Constrained-least-squares linear-phase FIR lowpass and highpass filter design

`b = fircls1(n,wo,dp,ds)`

b = fircls1(n,wo,dp,ds,'high')

b = fircls1(n,wo,dp,ds,wt)

b = fircls1(n,wo,dp,ds,wt,'high')

b = fircls1(n,wo,dp,ds,wp,ws,k)

b = fircls1(n,wo,dp,ds,wp,ws,k,'high')

b = fircls1(n,wo,dp,ds,...,'* design_flag*')

`b = fircls1(n,wo,dp,ds)`

generates
a lowpass FIR filter `b`

, where `n+1`

is
the filter length, `wo`

is the normalized cutoff
frequency in the range between 0 and 1 (where 1 corresponds
to the Nyquist frequency), `dp`

is the maximum passband
deviation from 1 (passband ripple), and `ds`

is the
maximum stopband deviation from 0 (stopband ripple).

`b = fircls1(n,wo,dp,ds,'high')`

generates
a highpass FIR filter `b`

. `fircls1`

always
uses an even filter order for the highpass configuration. This is
because for odd orders, the frequency response at the Nyquist frequency
is necessarily 0. If you specify an odd-valued `n`

, `fircls1`

increments
it by 1.

`b = fircls1(n,wo,dp,ds,wt)`

and

`b = fircls1(n,wo,dp,ds,wt,'high')`

specifies
a frequency `wt`

above which (for `wt`

> `wo`

) or below
which (for `wt`

< `wo`

)
the filter is guaranteed to meet the given band criterion. This will
help you design a filter that meets a passband or stopband edge requirement.
There are four cases:

Lowpass:

`0`

<`wt`

<`wo`

<`1`

: the amplitude of the filter is within`dp`

of 1 over the frequency range`0`

< ω <`wt`

.`0`

<`wo`

<`wt`

<`1`

: the amplitude of the filter is within`ds`

of 0 over the frequency range`wt`

< ω <`1`

.

Highpass:

`0`

<`wt`

<`wo`

<`1`

: the amplitude of the filter is within`ds`

of 0 over the frequency range`0`

< ω <`wt`

.`0`

<`wo`

<`wt`

<`1`

: the amplitude of the filter is within`dp`

of 1 over the frequency range`wt`

< ω <`1`

.

`b = fircls1(n,wo,dp,ds,wp,ws,k)`

generates
a lowpass FIR filter `b`

with a weighted function,
where `n+1`

is the filter length, `wo`

is
the normalized cutoff frequency, `dp`

is the maximum
passband deviation from 1 (passband ripple), and `ds`

is
the maximum stopband deviation from 0 (stopband ripple). `wp`

is
the passband edge of the L2 weight function and `ws`

is
the stopband edge of the L2 weight function, where `wp`

< `wo`

< `ws`

. `k`

is the ratio
(passband L2 error)/(stopband L2 error)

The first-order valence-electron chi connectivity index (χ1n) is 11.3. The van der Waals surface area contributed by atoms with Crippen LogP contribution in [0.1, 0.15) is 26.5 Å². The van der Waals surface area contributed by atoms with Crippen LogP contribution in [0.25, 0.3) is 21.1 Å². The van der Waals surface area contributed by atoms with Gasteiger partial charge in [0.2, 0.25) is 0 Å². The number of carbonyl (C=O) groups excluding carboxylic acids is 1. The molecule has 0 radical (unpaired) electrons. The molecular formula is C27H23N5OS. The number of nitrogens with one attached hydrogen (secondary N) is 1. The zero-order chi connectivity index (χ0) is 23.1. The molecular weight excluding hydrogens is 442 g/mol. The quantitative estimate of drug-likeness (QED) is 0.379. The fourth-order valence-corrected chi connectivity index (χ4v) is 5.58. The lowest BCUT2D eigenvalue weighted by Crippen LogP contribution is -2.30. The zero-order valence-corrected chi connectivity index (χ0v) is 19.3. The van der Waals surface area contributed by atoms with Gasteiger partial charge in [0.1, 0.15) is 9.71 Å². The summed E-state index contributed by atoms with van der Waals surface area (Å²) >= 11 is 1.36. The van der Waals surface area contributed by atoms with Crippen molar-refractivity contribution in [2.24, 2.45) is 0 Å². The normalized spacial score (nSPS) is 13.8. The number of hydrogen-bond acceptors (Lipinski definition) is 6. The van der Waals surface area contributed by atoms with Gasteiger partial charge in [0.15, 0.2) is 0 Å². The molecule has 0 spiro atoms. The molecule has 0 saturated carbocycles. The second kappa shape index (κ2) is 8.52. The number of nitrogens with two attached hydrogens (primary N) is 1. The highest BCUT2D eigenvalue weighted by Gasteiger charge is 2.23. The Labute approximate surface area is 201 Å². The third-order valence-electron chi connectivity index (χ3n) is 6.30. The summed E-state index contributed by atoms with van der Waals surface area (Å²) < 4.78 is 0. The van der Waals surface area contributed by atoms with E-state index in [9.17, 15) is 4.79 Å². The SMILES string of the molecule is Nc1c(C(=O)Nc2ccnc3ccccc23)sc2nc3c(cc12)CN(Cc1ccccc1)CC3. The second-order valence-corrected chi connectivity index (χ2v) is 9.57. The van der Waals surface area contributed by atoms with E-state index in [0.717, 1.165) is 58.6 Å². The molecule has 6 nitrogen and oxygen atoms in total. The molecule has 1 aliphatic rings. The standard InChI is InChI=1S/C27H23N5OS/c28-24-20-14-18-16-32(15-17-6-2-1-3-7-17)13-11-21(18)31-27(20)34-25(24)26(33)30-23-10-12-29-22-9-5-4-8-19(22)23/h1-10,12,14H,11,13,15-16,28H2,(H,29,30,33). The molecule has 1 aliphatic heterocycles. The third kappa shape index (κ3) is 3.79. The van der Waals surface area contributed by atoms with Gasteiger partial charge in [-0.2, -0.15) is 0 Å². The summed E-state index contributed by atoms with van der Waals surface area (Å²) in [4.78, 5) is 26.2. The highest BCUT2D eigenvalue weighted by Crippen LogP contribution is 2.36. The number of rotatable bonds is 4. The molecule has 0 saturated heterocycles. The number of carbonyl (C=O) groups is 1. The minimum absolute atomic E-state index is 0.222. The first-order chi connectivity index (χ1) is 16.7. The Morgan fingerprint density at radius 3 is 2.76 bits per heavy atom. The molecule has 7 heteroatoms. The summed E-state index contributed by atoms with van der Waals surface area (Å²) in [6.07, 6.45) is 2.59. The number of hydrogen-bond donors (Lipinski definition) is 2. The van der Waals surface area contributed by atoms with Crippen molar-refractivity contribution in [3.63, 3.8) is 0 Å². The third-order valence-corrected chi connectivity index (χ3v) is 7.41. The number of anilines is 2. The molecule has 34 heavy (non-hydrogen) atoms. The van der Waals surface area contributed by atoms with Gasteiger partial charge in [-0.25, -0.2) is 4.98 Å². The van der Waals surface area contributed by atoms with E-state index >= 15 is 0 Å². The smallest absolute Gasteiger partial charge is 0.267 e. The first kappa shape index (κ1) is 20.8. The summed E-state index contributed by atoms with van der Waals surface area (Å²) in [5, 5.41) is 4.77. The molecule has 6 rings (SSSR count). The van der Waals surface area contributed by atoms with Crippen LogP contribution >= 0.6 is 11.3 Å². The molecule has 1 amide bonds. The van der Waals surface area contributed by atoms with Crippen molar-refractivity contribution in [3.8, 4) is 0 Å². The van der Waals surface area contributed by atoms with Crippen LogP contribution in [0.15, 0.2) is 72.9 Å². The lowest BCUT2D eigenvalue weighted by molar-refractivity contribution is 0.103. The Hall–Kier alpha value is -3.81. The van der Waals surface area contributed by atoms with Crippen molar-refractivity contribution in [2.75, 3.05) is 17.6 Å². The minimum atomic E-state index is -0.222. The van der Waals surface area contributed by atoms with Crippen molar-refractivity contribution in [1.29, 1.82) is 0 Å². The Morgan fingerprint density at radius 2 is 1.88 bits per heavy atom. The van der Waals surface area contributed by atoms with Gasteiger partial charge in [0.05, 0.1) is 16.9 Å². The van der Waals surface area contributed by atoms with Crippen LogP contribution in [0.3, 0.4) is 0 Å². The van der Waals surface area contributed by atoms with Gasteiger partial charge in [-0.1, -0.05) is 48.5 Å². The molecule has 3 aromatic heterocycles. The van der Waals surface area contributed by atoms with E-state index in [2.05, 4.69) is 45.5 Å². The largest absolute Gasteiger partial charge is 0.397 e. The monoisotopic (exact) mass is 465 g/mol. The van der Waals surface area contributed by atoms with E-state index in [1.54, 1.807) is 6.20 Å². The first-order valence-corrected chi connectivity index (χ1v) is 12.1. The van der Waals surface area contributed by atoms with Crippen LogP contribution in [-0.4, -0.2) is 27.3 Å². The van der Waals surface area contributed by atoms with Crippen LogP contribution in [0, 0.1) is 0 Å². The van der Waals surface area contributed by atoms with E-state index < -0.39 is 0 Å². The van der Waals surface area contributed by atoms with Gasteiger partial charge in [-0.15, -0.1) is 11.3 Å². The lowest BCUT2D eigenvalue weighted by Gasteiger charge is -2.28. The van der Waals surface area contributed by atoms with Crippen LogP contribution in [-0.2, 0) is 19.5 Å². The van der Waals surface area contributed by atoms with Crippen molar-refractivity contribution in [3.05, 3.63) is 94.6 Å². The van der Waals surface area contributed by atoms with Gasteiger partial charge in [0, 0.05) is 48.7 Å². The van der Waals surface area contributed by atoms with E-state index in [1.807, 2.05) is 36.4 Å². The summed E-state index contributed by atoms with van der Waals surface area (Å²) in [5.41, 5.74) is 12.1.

$$k=\frac{{\displaystyle {\int}_{0}^{{w}_{p}}{\left|A(\omega )-D(\omega )\right|}^{2}d\omega}}{{\displaystyle {\int}_{{w}_{z}}^{\pi}{\left|A(\omega )-D(\omega )\right|}^{2}d\omega}}$$

`b = fircls1(n,wo,dp,ds,wp,ws,k,'high')`

generates
a highpass FIR filter `b`

with a weighted function,
where `ws`

< `wo`

< `wp`

.

`b = fircls1(n,wo,dp,ds,...,'`

enables
you to monitor the filter design, where * design_flag*')

`'`

`design_flag`

`'`

can
be`'trace'`

, for a textual display of the design table used in the design`'plots'`

, for plots of the filter's magnitude, group delay, and zeros and poles. All plots are updated at each iteration step. The O's on the plot are the estimated extremals of the new iteration and the X's are the estimated extremals of the previous iteration, where the extremals are the peaks (maximum and minimum) of the filter ripples. Only ripples that have a corresponding O and X are made equal.`'both'`

, for both the textual display and plots

In the design of very narrow band filters with small `dp`

and `ds`

,
there may not exist a filter of the given length that meets the specifications.

`fircls1`

uses an iterative least-squares algorithm
to obtain an equiripple response. The algorithm is a multiple exchange
algorithm that uses Lagrange multipliers and Kuhn-Tucker conditions
on each iteration.

[1] Selesnick, I. W., M. Lang, and C. S.
Burrus. “Constrained Least Square Design of FIR Filters without
Specified Transition Bands.” *Proceedings of the
1995 International Conference on Acoustics, Speech, and Signal Processing.* Vol.
2, 1995, pp. 1260–1263.

[2] Selesnick, I. W., M. Lang, and C. S. Burrus.
“Constrained Least Square Design of FIR Filters without Specified
Transition Bands.” *IEEE ^{®} Transactions on Signal
Processing*. Vol. 44, Number 8, 1996, pp. 1879–1892.